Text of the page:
Being an athlete has been a big part of my identity since I started playing sports and when people ask what I do, I say I am an athlete. It is something I have always been proud of being, however, when talking about mental health it is important to separate that part of your identity. As someone who has struggled with mental health and still does, it can be incredibly difficult to recognize what your mental health needs if I don’t separate what Bret the athlete needs versus what Bret the person needs. Being a high-performance athlete and in the pursuit of excellence we are always told we need to push ourselves to the limit, but how can we push ourselves 100% if we are at a 20% mentally? In my experience, mental health has always been the hardest thing to recover from and the easiest thing to ignore. I started to open up about my own personal struggles with mental health approximately 5 years ago with the goal that if I can help one person with my story and experiences, it was worth it to be vulnerable about them. I have now lived close to half of my life with an obsessive-compulsive disorder and anxiety diagnosis and last year I realized the coping strategies that worked for me when I was 13 do not work the same today.
Throughout last year I recognized that I was filled with anxiety, and I was being consumed by obsessive thoughts, which at first, I was able to bottle up and say I will deal with this later, became overwhelming and affected me on and off the water. When ignoring my mental health started to affect my practices on the water, it led to a further spiral and pushing through it was counterproductive to my training and mental state. I kept telling myself that I am an athlete and I need to just keep getting through the day to get to my goals. Every athlete trains at a higher level when they are physically, mentally and emotionally healthy compared to when they are not, and despite knowing this, I had the tendency to gaslight myself by saying everything is okay when it is not. After struggling with this for longer than I needed to, I decided to separate what I need as a person and what I need as an athlete. I am a goal-oriented athlete and for this year I have decided to prioritise my mental health goals, and I am certain that working on these will help me get closer to my goals in training and racing. As mental health is unique to everyone, what I may give for advice may not work for everyone, but here are some things I have implemented that have been working for me.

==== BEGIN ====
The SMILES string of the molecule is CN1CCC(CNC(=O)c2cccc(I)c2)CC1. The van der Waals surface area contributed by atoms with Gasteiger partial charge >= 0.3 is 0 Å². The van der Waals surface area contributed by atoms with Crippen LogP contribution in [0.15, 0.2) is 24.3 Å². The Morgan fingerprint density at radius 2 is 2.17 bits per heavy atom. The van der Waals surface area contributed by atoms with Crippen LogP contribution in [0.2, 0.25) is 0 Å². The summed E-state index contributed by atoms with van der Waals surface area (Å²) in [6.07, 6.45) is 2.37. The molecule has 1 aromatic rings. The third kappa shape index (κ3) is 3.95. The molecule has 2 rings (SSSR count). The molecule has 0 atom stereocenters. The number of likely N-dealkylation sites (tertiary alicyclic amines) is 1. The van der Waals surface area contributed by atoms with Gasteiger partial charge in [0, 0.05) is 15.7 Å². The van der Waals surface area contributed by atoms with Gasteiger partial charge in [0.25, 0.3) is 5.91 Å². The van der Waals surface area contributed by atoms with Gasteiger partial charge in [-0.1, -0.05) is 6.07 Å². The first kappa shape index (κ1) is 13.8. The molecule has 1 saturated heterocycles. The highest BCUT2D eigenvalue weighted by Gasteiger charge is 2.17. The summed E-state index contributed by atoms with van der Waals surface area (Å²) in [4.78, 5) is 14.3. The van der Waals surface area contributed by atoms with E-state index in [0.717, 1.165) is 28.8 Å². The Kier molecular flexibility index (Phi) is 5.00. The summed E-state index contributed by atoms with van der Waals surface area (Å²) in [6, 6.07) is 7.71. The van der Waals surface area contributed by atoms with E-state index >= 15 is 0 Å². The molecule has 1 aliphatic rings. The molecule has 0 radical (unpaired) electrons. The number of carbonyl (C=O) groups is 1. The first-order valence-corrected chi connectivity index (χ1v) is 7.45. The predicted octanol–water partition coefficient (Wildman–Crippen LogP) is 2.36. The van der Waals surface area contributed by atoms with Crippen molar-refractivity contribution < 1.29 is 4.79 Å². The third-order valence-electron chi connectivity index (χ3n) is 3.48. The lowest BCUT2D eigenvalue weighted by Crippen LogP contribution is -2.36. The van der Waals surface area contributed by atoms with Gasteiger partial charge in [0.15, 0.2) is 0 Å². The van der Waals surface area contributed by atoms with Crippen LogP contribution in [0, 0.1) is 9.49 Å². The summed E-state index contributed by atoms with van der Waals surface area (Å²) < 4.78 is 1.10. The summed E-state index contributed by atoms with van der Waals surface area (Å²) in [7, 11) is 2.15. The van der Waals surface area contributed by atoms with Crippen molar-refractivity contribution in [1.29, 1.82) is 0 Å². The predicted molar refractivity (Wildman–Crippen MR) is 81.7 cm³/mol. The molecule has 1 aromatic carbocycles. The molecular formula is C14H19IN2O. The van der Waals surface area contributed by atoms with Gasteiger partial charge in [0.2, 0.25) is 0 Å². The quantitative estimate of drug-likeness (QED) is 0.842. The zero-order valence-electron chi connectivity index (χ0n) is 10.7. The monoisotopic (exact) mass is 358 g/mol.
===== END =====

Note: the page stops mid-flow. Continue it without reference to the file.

1. When the training day is done, be done with thinking about training. Especially at training camps, the sport can be consuming and living in that mindset 24/7 can make the training blocks more exhausting than they need to be. Doing this has helped my mind relax more at night while allowing me to attack morning practice the next day more.
2. When the days are harder to get through, intervene with a favourite.
Whether that is watching a favourite movie, eating a comfort meal, or even changing a practice to one you love, a simple intervention in the middle of a difficult week can change the course for the rest of it.
3. It is okay to not be okay, camps are hard, this sport is gruelling, and there is no way to completely avoid that. This is where I have learned to focus on what I can control rather than what I can’t as we only have so much energy and attention, directing it towards what we can impact is the best use of energy.
Most of what I listed above is not ground-breaking advice, but if what I shared can help one person, either with managing their own mental health or to open up themselves, we create a conversation without stigma we can all learn and grow from. My hope is that we can have a hundred athletes in our sport share what they do to help their mental health and the more we have open conversations, the more everyone gets out of it.
Written and submitted by Bret Himmelman.